The average medium risk robo adviser portfolio returns 11% over a 3 year period

In January 2018 consumer research business Boring Money set up test accounts with 15 platforms and robo advisers, investing £500 in ready-made ‘medium risk’ portfolios or own brand multi-asset funds.

The selected portfolios were those which had closest to 60% in equities in Q1 2018.

  • Over a three year period the top performer –net of fees – has grown to £605, an increase of 21%
  • Moneyfarm, Vanguard and Nutmeg were the top performing portfolios net of charges
  • After fees, the average balance across all robo accounts in 2021 was £552 – an increase of 11% over a three-year period. For comparison, over the same period the FTSE 100 was down by 14%
  • If we consider medium risk portfolio returns over both a 12 month and 3 year period, Vanguard, Nutmeg and AJ Bell Youinvest have performed consistently well


Performance of medium risk portfolios over a three year period

Note: Fidelity and Barclays include a fixed fee component which impacts net performance on smaller amounts

Boring Money CEO Holly Mackay comments, “As robo advisers experience continued growth, longer track records are shifting the focus from who has the snappiest app to a more fundamental performance decision.

“Over the past three years my £500 investment has made me £86 more with one provider than another.  This sort of difference is material – and currently largely impossbile to see if you are a retail customer shopping around for a ready-made solution.”


What’s in a name – medium risk portfolios have diverged over three years

Over three years, these medium risk portfolios have also diverged in asset allocations. The average % in shares of all providers in the medium risk bracket is 56% today. But in the portfolios, Moneyfarm’s equity allocation has shifted up to 79% and Wealthify’ s has fallen to 43%.

If Boring Money had invested in Moneyfarm’s risk profile 5, for example, which is now closer to a 60% equity allocation, the notional balance after fees would have been £562.


Fixed fees impact smaller pots

A number of the providers have elements of fixed fees which make the charges disproportionately high for these small test accounts. Both Barclays and Fidelity have fixed fees or minimum monthly fees which disproportionately our smaller test accounts.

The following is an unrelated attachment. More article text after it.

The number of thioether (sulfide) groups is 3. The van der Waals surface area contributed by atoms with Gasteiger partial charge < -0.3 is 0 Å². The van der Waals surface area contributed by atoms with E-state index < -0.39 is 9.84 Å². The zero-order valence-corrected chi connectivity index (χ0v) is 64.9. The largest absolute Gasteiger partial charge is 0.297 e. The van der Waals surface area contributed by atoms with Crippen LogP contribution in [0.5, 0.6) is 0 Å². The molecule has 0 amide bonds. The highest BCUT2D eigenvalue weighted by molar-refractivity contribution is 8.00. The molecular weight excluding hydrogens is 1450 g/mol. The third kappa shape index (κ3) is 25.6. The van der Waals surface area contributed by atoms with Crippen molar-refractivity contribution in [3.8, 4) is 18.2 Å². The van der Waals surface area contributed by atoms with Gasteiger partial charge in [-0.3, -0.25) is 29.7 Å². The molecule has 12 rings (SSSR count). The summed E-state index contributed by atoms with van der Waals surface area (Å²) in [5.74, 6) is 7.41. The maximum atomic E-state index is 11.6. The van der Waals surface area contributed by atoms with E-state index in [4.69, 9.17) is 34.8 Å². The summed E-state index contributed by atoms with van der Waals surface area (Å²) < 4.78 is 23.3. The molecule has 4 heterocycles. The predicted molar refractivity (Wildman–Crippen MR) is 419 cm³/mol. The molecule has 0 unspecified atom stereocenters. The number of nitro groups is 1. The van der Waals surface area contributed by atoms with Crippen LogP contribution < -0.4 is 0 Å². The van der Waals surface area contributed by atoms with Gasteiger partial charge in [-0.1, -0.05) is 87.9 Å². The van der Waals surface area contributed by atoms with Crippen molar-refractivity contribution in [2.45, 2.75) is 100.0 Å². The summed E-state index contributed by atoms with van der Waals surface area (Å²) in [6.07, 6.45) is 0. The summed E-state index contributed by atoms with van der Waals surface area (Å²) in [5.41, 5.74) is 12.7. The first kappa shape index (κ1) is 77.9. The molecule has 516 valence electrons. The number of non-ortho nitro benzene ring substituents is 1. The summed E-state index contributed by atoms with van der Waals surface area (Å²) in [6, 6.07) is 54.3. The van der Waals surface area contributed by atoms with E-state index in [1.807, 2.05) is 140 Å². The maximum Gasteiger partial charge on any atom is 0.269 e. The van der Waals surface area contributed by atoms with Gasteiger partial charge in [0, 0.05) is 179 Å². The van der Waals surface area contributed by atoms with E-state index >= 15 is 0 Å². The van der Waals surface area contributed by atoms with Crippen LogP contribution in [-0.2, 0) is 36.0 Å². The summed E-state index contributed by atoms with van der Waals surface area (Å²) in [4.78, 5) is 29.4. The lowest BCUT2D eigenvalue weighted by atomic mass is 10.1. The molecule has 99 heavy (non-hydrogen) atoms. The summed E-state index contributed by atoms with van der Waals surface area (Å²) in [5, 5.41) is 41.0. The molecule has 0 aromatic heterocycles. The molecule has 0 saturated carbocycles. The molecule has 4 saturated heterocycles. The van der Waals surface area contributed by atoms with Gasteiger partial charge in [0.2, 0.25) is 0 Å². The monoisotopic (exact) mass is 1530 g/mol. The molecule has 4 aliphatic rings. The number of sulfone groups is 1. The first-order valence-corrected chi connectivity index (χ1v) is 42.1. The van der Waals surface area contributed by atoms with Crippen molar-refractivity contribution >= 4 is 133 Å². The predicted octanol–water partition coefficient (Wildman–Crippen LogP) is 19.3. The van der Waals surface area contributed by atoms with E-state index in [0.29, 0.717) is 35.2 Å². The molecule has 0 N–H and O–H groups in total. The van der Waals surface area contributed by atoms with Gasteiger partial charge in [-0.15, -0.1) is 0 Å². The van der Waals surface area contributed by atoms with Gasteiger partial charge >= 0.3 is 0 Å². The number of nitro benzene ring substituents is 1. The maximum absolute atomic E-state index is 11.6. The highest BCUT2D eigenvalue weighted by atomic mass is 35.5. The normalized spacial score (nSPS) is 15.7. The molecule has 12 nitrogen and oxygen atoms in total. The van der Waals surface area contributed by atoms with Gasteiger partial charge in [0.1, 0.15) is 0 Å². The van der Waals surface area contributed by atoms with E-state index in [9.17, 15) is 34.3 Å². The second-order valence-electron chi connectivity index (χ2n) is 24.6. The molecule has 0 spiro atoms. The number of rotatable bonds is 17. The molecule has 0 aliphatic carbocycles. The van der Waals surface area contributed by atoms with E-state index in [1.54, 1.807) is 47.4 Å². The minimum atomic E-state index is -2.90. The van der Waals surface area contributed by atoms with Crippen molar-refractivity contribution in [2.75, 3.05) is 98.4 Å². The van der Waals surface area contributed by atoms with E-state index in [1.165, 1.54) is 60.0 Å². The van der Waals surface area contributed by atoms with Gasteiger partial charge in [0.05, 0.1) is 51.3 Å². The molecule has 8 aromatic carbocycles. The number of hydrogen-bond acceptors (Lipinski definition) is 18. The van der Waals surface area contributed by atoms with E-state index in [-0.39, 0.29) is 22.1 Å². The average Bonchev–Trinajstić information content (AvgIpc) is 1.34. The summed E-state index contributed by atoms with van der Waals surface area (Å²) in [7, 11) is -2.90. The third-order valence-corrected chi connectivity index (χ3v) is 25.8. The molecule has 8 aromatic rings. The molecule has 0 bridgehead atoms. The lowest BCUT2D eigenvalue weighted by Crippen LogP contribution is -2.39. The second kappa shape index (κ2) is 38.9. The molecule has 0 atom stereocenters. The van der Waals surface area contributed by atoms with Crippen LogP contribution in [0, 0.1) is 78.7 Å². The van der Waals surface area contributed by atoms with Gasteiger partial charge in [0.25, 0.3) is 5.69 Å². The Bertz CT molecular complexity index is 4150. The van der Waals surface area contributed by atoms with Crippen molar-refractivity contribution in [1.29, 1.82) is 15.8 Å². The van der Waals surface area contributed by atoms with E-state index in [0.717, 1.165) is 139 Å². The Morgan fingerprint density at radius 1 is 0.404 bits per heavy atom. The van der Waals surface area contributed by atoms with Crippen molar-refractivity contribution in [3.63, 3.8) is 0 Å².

Boring Money modelled the same portfolios net of charges and based on a £50,000 portfolio, to illustrate the net position on these larger balances.


Passive portfolios with high US equity allocations have done best

When performance net of fees is looked at for larger £50,000 accounts, Santander, True Potential Investor and Hargreaves Lansdown performed the worst over a three-year period.

In addition to charges and equity allocations, the proportionate weighting to the US has been a key factor. The top three performers all had more than 40% of their overall share allocations in the US markets.

Mackay concludes: “This exercise shows the benefits of diversification offered by robo advisers. It’s also a reminder for investors to check what lies under the bonnet every so often, as the % in shares can change dramatically from one year to the next. 

“After three years it’s also looking positive for the passive providers. The active portfolios we hold have not done better net of charges, even in such volatile markets.”


- ENDS -

Notes to editors:

  1. The accounts were opened in January 2018. The balances were taken in mid-January 2021 to determine the three-year performance net of charges.

  2. The asset allocations of these ‘medium risk’ portfolios as of mid January are:



Asset Allocation

AJ Bell

VT AJ Bell Balanced I Acc



Barclays Wealth Gbl Mkts 3 R A



Tilney Growth Portfolio


Charles Stanley

CS Multi Asset 3



Multi Asset Allocator Growth Fund



Multi-manager Balanced



Growth Portfolio



Portfolio 5 ESG



Aggressive Portfolio 6/7



Santander Multi-Index 4


True Potential

Balanced Blended Portfolio



Ambitious Portfolio



Balanced Portfolio



Vanguard LS 60




For further information, please contact:

Mikhail Ismail, Head of Marketing



About Boring Money

Boring Money is an independent research and publishing house which provides information, tips and Best Buy tools to savers and investors. It recently raised £900,000 through crowdfunding, with more than 12,000 weekly readers and investors supporting and engaging with the company. The business conducts regular research with industry providers and UK consumers to track the developing DIY investment market from both the customer and provider perspective. Boring Money holds test accounts with over 25 investment platform providers and also holds regular focus groups and interviews with consumers to ensure regular input and feedback from the user perspective.

Founder Holly Mackay has worked in the investment industry for 20 years and is supported by a team of 12 researchers, analysts and marketing execs. Boring Money is not regulated to give personal financial advice, nor is it regulated by the industry watchdog.


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